The Federation of Small Businesses (FSB) recently surveyed 1,400 firms, with findings suggesting that a record number of businesses are planning to close over the next year, while exporters are being pushed to the brink as they navigate the UK’s new post-Brexit trade arrangement with the EU.
At the start of 2020, some 99.3 per cent of the UK’s six million businesses were small firms. Together, they employed 13.3 million people, with a combined turnover of £1.6 trillion.
It is predicted that at least 250,000 small businesses will collapse unless the government offers more sufficient help to endure its coronavirus restrictions.
If you are a supplier of goods or services, you normally will be classed as an unsecured creditor in an insolvency process. Unfortunately, unsecured creditors are the final group in the hierarchy to receive payment when a customer goes bust. In a nutshell, once your customer has entered an insolvency process you have very limited options to retrieve your financial position.
This position has been made worse since the beginning of December 2020. HMRC are now a secondary preferential creditor in relation to outstanding taxes ‘paid’ by employees and customers that are held by a business on its behalf, such as PAYE, VAT, employee NICs and Construction Industry Scheme (CIS) deductions. This means that in an insolvency process, HMRC will move up the rankings of who gets paid out first, jumping ahead of floating charge and unsecured creditors.
All of the above means that in the current financial crisis, as a company director you must be on high alert when dealing with your customers to avoid losses if they become insolvent.
This means setting credit limits when you start to trade with a new customer. Cash is king. If it is possible to get an upfront payment that is great. Don’t be afraid to ask especially if your product or service would be difficult to source elsewhere. Make sure that you raise sales invoices in a timely manner and send out regular statements. If a customer does not pay by the due date you cannot afford to let this position slip. Cease further supplies until the bill has been paid
Close communication with your customers is vital. You can often pick up if they are struggling financially and can amend their credit terms accordingly to adjust your exposure. Also, you should consider signing up one of many on-line services who will notify you of any County Court Judgments against any of your customers. This could be an early warning sign that they are in financial difficulties.
A straightforward retention of title clause within a contract of sale essentially means that ownership remains with the supplier, until full payment for the goods has been received. If your customer were to enter into an insolvency process you would be able to reclaim your stock.
But beware. Your customer must be made aware of any retention of title clause before, or when a contract is agreed, for it to be enforceable. It is advisable to include these clauses in the overall terms and conditions of trade, rather than an invoice. The contract should be signed as proof that the customer has accepted the terms.
It is worth having an “all monies” clause in your contract. This type of clause is more expansive and allows for retention of title until all monies due from the debtor are paid to the supplier. This contrasts with the order-by-order basis of a simple retention of title clause.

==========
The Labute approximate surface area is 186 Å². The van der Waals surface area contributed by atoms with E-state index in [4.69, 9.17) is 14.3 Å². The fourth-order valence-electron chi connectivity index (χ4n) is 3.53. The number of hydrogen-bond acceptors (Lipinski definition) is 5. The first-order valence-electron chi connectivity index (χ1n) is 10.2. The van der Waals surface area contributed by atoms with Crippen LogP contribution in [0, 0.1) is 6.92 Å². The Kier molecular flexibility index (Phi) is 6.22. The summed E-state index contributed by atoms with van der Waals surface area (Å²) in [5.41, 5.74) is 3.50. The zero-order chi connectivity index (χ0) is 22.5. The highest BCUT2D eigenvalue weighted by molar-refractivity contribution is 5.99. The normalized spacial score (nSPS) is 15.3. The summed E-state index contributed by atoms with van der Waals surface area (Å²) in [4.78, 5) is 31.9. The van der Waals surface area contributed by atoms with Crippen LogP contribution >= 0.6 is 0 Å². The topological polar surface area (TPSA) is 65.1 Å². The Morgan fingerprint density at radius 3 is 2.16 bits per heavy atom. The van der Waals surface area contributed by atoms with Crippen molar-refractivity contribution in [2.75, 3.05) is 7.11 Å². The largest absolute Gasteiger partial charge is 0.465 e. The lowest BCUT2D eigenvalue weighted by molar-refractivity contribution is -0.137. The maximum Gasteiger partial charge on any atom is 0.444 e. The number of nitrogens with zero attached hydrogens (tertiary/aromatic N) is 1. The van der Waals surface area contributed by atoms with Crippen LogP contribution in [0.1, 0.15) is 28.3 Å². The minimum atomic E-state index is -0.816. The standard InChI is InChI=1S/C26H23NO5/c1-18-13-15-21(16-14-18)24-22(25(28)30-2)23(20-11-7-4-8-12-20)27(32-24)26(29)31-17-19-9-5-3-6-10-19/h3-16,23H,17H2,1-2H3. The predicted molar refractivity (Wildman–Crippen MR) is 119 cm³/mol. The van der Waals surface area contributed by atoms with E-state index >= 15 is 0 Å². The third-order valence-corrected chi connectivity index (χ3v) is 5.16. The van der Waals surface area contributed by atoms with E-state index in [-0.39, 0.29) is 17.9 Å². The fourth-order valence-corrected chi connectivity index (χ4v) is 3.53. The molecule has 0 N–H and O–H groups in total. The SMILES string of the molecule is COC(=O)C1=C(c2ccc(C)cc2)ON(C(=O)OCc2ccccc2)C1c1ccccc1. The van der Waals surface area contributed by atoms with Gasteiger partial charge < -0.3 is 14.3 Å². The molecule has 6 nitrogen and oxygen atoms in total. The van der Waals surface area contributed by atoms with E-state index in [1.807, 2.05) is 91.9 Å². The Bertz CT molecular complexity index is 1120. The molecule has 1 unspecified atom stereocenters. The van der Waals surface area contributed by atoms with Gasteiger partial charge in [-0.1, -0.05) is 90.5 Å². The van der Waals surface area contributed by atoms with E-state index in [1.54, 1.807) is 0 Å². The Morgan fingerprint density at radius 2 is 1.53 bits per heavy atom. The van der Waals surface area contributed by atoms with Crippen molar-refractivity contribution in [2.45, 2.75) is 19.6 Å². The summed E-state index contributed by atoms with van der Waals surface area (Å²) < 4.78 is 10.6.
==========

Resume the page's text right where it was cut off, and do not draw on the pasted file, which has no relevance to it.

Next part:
This is a complex legal area, and you would be best advised to get a lawyer to draw up an appropriate clause. You may also want to consider covering such eventualities as your stock being sold on or mixed with other materials before it has been paid for.
These are clauses within a contract for the supply of goods or services, which permit you to terminate solely on account of an insolvency event affecting your customer. These are useful in limiting your exposure in dealing with such a business.
However new legislation, introduced in June 2020, with a view to encouraging the rescue of failing companies, has affected the ability to utilise certain termination clauses or other rights in all contracts, including “non-essential” contracts for the supply of goods and services. To avoid the effects of these new rules you would have to prove that the continuation of the contract would cause your own company hardship. This could prove difficult as the Government has suggested that the threshold would be quite high (essentially if the continued supply threatens the supplier’s own insolvency).
It is worth noting that these rules also relate to your customer if the company goes into liquidation. This is not usually a procedure used to facilitate a recovery. With the legislation favouring the distressed company rather than the supplier, it may be worth considering adding some non-insolvency related events which may trigger termination or amendment of contractual terms; for example, adding cross-default clauses, triggered when the distressed company fails to pay amounts due to any of the company’s creditors, but your company in particular.
In order to protect your company, there is work to be done at the time that you start to trade with a new company. You must show financial discipline at all times in trading with a customer. It is vital to keep lines of communication open so that you can understand how your customers are trading, to protect your position.
It is also very important to get the right professional advice regarding contracts and debt collection. If you feel that your customer could be heading for some sort of insolvency procedure you need to contact an Insolvency Practitioner. They will be able to talk to your customer, on your behalf. And who knows they may be able to suggest a recovery strategy to your customer that could save the day.